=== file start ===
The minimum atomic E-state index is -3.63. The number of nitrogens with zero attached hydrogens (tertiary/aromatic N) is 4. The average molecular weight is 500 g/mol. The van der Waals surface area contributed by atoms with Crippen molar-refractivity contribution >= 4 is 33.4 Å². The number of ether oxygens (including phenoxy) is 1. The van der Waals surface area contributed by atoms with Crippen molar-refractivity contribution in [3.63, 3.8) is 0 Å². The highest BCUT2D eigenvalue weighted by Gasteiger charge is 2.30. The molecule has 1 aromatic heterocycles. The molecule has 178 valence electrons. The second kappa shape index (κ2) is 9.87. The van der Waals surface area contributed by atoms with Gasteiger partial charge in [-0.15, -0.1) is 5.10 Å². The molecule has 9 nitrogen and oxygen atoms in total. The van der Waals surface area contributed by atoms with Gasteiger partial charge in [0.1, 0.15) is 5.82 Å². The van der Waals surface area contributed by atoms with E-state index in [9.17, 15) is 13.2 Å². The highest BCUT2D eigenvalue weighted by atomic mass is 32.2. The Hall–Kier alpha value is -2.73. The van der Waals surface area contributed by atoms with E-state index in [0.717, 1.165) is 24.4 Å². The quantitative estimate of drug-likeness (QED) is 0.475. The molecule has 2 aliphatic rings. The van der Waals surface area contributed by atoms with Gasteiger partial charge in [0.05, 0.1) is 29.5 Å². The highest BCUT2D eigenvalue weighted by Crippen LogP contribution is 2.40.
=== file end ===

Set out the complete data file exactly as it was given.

The minimum atomic E-state index is -3.63. The number of nitrogens with zero attached hydrogens (tertiary/aromatic N) is 4. The average molecular weight is 500 g/mol. The van der Waals surface area contributed by atoms with Crippen molar-refractivity contribution >= 4 is 33.4 Å². The number of ether oxygens (including phenoxy) is 1. The van der Waals surface area contributed by atoms with Crippen molar-refractivity contribution in [3.63, 3.8) is 0 Å². The highest BCUT2D eigenvalue weighted by Gasteiger charge is 2.30. The molecule has 1 aromatic heterocycles. The molecule has 178 valence electrons. The second kappa shape index (κ2) is 9.87. The van der Waals surface area contributed by atoms with Gasteiger partial charge in [-0.15, -0.1) is 5.10 Å². The molecule has 9 nitrogen and oxygen atoms in total. The van der Waals surface area contributed by atoms with Gasteiger partial charge in [0.1, 0.15) is 5.82 Å². The van der Waals surface area contributed by atoms with E-state index in [9.17, 15) is 13.2 Å². The highest BCUT2D eigenvalue weighted by atomic mass is 32.2. The Hall–Kier alpha value is -2.73. The van der Waals surface area contributed by atoms with E-state index in [0.717, 1.165) is 24.4 Å². The quantitative estimate of drug-likeness (QED) is 0.475. The molecule has 2 aliphatic rings. The van der Waals surface area contributed by atoms with Gasteiger partial charge in [0.05, 0.1) is 29.5 Å². The highest BCUT2D eigenvalue weighted by Crippen LogP contribution is 2.40.